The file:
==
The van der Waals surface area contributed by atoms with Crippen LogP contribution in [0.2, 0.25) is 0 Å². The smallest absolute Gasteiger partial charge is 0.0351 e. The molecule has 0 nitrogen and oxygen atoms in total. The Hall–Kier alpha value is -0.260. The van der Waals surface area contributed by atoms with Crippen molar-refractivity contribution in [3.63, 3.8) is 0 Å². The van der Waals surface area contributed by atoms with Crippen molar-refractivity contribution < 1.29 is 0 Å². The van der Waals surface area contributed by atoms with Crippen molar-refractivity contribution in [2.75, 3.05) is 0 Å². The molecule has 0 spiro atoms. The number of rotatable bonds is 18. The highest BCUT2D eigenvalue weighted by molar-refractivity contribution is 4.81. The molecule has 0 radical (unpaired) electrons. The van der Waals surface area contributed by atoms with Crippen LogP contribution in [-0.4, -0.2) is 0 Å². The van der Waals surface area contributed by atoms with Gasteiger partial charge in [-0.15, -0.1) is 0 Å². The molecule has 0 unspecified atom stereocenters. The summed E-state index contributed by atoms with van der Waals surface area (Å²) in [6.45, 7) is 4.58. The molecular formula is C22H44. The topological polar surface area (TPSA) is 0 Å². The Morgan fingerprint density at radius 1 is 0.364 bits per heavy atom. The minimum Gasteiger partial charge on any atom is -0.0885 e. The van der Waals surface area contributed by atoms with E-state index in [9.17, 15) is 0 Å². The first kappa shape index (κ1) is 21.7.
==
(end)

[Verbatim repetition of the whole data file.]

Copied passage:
The van der Waals surface area contributed by atoms with Crippen LogP contribution in [0.2, 0.25) is 0 Å². The smallest absolute Gasteiger partial charge is 0.0351 e. The molecule has 0 nitrogen and oxygen atoms in total. The Hall–Kier alpha value is -0.260. The van der Waals surface area contributed by atoms with Crippen molar-refractivity contribution in [3.63, 3.8) is 0 Å². The van der Waals surface area contributed by atoms with Crippen molar-refractivity contribution < 1.29 is 0 Å². The van der Waals surface area contributed by atoms with Crippen molar-refractivity contribution in [2.75, 3.05) is 0 Å². The molecule has 0 spiro atoms. The number of rotatable bonds is 18. The highest BCUT2D eigenvalue weighted by molar-refractivity contribution is 4.81. The molecule has 0 radical (unpaired) electrons. The van der Waals surface area contributed by atoms with Crippen LogP contribution in [-0.4, -0.2) is 0 Å². The van der Waals surface area contributed by atoms with Gasteiger partial charge in [-0.15, -0.1) is 0 Å². The molecule has 0 unspecified atom stereocenters. The summed E-state index contributed by atoms with van der Waals surface area (Å²) in [6.45, 7) is 4.58. The molecular formula is C22H44. The topological polar surface area (TPSA) is 0 Å². The Morgan fingerprint density at radius 1 is 0.364 bits per heavy atom. The minimum Gasteiger partial charge on any atom is -0.0885 e. The van der Waals surface area contributed by atoms with E-state index in [9.17, 15) is 0 Å². The first kappa shape index (κ1) is 21.7.